Ultrasonic processors and flow cells for deagglomeration and dispersion are available for laboratory and production level. The industrial systems can easily be retrofitted to work inline. For the research and process development we recommend using the UIP1000hd (1,000 watts).
Hielscher offers a broad range of ultrasonic devices and accessories for the efficient dispersing of nanomaterials, e.g. in paints, inks and coatings.
- Compact laboratory devices of up to 400 watts power
These devices are mainly used for sample preparation or initial feasibility studies and are available for rental.
- 500 and 1,000 and 2,000 watts ultrasonic processors like the UIP1000hd set with flow cell and various booster horns and sonotrodes can process larger volume streams.
Devices like this are used in the optimization of the parameters (like: amplitude, operational pressure, flow rate etc.) in bench-top or pilot plant scale.
- Ultrasonic processors of 2, 4, 10 and 16kW and larger clusters of several such units can process production volume streams at almost any level.
Bench top equipment is available for rental at good conditions to run process trials. Results of such trials can be scaled linear to production level – reducing the risk and costs involved in the process development. We will be glad to assist you online, on the phone or personally. Please find our addresses here, or use the form below.
Aharon Gedanken (2004): Using sonochemistry for the fabrication of nanomaterials, Ultrasonic Sonochemistry Invited Contributions, 2004 Elsevier B.V.
Nanomaterials – Background Information
Nanomaterials are materials of less than 100nm in size. They are quickly progressing into the formulations of paints, inks and coatings. Nanomaterials fall into three broad categories: metal oxides, nanoclays, and carbon nanotubes. Metal-oxide nanoparticles, include nanoscale zinc oxide, titanium oxide, iron oxide, cerium oxide and zirconium oxide, as well as mixed-metal compounds such as indium-tin oxide and zirconium and titanium, as well as mixed-metal compounds such as indium-tin oxide. This small matter has an impact on many disciplines, such as physics, chemistry and biology. In paint and coatings nanomaterials fulfill decorative needs (e.g. color and gloss), functional purposes (e.g. conductivity, microbial inactivation) and improve protection (e.g. scratch resistance, UV stability) of paints and coatings. In particular nano-size metal-oxides, such as TiO2 and ZnO or Alumina, Ceria and Silica and nano-size pigments find application in new paint and coating formulations.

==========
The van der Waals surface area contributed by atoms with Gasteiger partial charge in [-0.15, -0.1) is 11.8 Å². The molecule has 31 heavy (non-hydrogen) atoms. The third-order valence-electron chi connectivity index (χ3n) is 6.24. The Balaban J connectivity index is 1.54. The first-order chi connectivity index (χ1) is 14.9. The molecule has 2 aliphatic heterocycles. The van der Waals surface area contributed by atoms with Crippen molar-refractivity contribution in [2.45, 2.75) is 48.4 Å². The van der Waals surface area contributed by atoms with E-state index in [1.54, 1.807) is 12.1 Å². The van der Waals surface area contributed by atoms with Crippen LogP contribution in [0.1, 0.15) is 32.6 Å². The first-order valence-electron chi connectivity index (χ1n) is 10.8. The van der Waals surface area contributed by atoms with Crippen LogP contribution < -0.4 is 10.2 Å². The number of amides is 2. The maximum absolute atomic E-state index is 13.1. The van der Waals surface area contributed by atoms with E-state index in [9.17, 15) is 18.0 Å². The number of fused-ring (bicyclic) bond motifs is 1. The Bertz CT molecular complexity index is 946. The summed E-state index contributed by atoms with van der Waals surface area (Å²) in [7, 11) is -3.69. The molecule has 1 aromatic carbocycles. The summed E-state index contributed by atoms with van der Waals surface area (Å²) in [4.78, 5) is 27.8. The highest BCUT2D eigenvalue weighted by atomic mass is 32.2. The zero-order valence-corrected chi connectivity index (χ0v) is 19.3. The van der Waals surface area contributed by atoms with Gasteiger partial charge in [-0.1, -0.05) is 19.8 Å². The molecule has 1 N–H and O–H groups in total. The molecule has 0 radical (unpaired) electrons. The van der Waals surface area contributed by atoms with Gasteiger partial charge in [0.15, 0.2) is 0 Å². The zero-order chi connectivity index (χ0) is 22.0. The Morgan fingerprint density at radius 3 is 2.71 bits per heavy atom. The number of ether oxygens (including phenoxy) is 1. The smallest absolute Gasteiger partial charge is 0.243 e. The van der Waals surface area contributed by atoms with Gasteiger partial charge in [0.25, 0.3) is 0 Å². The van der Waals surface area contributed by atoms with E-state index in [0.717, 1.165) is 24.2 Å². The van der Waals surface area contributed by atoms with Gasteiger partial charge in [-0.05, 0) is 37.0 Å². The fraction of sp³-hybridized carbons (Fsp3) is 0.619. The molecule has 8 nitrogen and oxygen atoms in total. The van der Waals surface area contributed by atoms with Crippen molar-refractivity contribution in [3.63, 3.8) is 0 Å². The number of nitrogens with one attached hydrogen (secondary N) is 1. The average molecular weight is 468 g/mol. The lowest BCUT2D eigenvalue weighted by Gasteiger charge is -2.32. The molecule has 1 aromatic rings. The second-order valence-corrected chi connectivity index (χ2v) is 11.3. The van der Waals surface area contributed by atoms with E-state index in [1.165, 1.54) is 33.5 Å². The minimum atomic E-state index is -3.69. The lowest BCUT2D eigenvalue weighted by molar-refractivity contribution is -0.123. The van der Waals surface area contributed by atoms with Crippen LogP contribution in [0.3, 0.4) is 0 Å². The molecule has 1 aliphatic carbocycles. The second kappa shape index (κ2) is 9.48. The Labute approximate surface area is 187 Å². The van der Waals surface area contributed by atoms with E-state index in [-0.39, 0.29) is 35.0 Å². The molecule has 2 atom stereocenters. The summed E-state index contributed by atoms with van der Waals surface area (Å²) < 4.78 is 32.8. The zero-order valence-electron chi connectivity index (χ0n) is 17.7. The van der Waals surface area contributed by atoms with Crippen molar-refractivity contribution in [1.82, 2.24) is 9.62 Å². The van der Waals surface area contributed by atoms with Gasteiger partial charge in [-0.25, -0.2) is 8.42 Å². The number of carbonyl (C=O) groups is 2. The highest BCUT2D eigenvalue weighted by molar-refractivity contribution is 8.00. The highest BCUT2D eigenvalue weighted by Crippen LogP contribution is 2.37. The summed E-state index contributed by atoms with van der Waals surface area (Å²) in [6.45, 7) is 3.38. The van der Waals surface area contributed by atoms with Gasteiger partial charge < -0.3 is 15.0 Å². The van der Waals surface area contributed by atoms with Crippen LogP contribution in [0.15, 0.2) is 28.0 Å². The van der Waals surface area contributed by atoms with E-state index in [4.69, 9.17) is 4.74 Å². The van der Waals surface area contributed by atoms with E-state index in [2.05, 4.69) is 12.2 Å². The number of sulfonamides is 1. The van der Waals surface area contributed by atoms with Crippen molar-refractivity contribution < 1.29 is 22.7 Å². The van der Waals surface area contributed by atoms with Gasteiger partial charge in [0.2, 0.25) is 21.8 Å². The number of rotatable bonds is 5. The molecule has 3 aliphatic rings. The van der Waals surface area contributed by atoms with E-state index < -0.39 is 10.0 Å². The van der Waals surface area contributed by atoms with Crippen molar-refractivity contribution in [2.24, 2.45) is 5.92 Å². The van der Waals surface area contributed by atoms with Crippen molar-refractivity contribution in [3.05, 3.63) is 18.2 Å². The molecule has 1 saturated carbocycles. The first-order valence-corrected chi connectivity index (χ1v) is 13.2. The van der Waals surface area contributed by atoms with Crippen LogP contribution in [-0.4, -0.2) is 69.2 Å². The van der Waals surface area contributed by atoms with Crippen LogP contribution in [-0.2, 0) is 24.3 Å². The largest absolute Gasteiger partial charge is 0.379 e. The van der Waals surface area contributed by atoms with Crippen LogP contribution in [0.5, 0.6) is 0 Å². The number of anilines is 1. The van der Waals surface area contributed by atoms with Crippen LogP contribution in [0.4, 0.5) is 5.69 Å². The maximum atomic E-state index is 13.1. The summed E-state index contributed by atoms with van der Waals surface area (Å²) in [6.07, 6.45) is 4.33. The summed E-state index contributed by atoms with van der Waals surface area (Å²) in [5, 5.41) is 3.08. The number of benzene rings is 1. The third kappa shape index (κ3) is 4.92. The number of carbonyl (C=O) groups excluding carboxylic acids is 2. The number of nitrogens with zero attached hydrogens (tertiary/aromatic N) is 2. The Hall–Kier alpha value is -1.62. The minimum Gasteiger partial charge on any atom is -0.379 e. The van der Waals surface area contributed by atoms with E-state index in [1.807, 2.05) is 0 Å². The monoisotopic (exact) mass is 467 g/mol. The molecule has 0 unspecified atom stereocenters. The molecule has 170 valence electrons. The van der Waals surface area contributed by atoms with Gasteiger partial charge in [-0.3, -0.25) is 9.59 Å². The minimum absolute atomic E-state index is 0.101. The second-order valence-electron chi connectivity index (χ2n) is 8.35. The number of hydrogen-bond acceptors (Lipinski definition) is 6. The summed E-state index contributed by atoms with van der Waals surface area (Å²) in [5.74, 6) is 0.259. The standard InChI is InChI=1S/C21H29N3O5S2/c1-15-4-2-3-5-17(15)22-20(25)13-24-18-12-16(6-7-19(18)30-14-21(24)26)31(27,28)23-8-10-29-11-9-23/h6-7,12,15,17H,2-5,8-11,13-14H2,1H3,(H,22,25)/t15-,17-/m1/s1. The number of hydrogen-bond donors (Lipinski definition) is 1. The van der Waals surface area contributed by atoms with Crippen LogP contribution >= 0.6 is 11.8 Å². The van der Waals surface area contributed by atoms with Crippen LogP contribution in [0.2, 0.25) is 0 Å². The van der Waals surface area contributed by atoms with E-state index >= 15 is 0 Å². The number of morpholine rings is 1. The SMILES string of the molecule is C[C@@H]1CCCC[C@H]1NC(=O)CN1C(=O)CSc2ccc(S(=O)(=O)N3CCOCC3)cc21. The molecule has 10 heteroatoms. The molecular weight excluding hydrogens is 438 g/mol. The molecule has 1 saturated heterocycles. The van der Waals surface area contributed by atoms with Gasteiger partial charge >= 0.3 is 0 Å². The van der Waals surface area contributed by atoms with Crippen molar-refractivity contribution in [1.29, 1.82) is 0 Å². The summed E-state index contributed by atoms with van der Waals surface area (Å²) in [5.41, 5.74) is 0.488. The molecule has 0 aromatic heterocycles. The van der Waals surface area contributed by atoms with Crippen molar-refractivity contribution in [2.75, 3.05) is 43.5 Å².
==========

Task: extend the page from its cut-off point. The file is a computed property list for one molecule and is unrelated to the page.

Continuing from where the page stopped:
When matter is reduced in size it changes its characteristics, such as color and interaction with other matter such as chemical reactivity. The change in the characteristics is caused by the change of the electronic properties. By the particle size reduction, the surface area of the material is increased. Due to this, a higher percentage of the atoms can interact with other matter, e.g. with the matrix of resins.
Surface activity is a key aspect of nanomaterials. Agglomeration and aggregation blocks surface area from contact with other matter. Only well dispersed or single-dispersed particles allow to utilize the full beneficial potential of the matter. In result good dispersing reduces the quantity of nanomaterials needed to achieve the same effects. As most nanomaterials are still fairly expensive, this aspect is of high importance for the commercialization of product formulations containing nanomaterials. Today, many nanomaterials are produced in a dry process. As a result, the particles need to be mixed into liquid formulations. This is where most nanoparticles form agglomerates during the wetting. Especially carbon nanotubes are very cohesive making it difficult to disperse them into liquids, such as water, ethanol, oil, polymer or epoxy resin. Conventional processing devices, e.g. high-shear or rotor-stator mixers, high-pressure homogenizers or colloid and disk mills fall short in separating the nanoparticles into discrete particles. In particular for small matter from several nanometers to couple of microns, ultrasonic cavitation is very effective in breaking agglomerates, aggregates and even primaries. When ultrasound is being used for the milling of high concentration batches, the liquid jets streams resulting from ultrasonic cavitation, make the particles collide with each other at velocities of up to 1000km/h. This breaks van der Waals forces in agglomerates and even primary particles.